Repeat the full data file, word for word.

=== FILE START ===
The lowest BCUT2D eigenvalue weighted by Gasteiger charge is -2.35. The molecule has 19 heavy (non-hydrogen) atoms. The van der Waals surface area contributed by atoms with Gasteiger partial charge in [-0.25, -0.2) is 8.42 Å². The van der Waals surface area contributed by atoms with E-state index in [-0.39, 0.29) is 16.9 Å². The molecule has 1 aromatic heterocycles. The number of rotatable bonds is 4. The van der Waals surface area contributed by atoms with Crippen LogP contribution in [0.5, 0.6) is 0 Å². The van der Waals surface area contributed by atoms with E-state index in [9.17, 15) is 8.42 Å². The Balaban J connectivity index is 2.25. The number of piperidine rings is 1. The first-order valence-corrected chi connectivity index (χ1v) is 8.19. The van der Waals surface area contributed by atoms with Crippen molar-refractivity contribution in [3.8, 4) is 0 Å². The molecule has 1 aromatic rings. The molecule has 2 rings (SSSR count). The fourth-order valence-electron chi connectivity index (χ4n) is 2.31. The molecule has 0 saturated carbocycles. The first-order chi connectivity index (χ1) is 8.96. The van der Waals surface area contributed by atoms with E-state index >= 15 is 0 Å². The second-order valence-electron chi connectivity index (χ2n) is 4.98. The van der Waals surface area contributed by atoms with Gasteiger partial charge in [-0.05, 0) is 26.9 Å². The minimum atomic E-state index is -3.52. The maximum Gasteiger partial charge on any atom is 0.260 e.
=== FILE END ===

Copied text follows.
The lowest BCUT2D eigenvalue weighted by Gasteiger charge is -2.35. The molecule has 19 heavy (non-hydrogen) atoms. The van der Waals surface area contributed by atoms with Gasteiger partial charge in [-0.25, -0.2) is 8.42 Å². The van der Waals surface area contributed by atoms with E-state index in [-0.39, 0.29) is 16.9 Å². The molecule has 1 aromatic heterocycles. The number of rotatable bonds is 4. The van der Waals surface area contributed by atoms with Crippen LogP contribution in [0.5, 0.6) is 0 Å². The van der Waals surface area contributed by atoms with E-state index in [9.17, 15) is 8.42 Å². The Balaban J connectivity index is 2.25. The number of piperidine rings is 1. The first-order valence-corrected chi connectivity index (χ1v) is 8.19. The van der Waals surface area contributed by atoms with Crippen molar-refractivity contribution in [3.8, 4) is 0 Å². The molecule has 1 aromatic rings. The molecule has 2 rings (SSSR count). The fourth-order valence-electron chi connectivity index (χ4n) is 2.31. The molecule has 0 saturated carbocycles. The first-order chi connectivity index (χ1) is 8.96. The van der Waals surface area contributed by atoms with E-state index >= 15 is 0 Å². The second-order valence-electron chi connectivity index (χ2n) is 4.98. The van der Waals surface area contributed by atoms with Gasteiger partial charge in [-0.05, 0) is 26.9 Å². The minimum atomic E-state index is -3.52. The maximum Gasteiger partial charge on any atom is 0.260 e.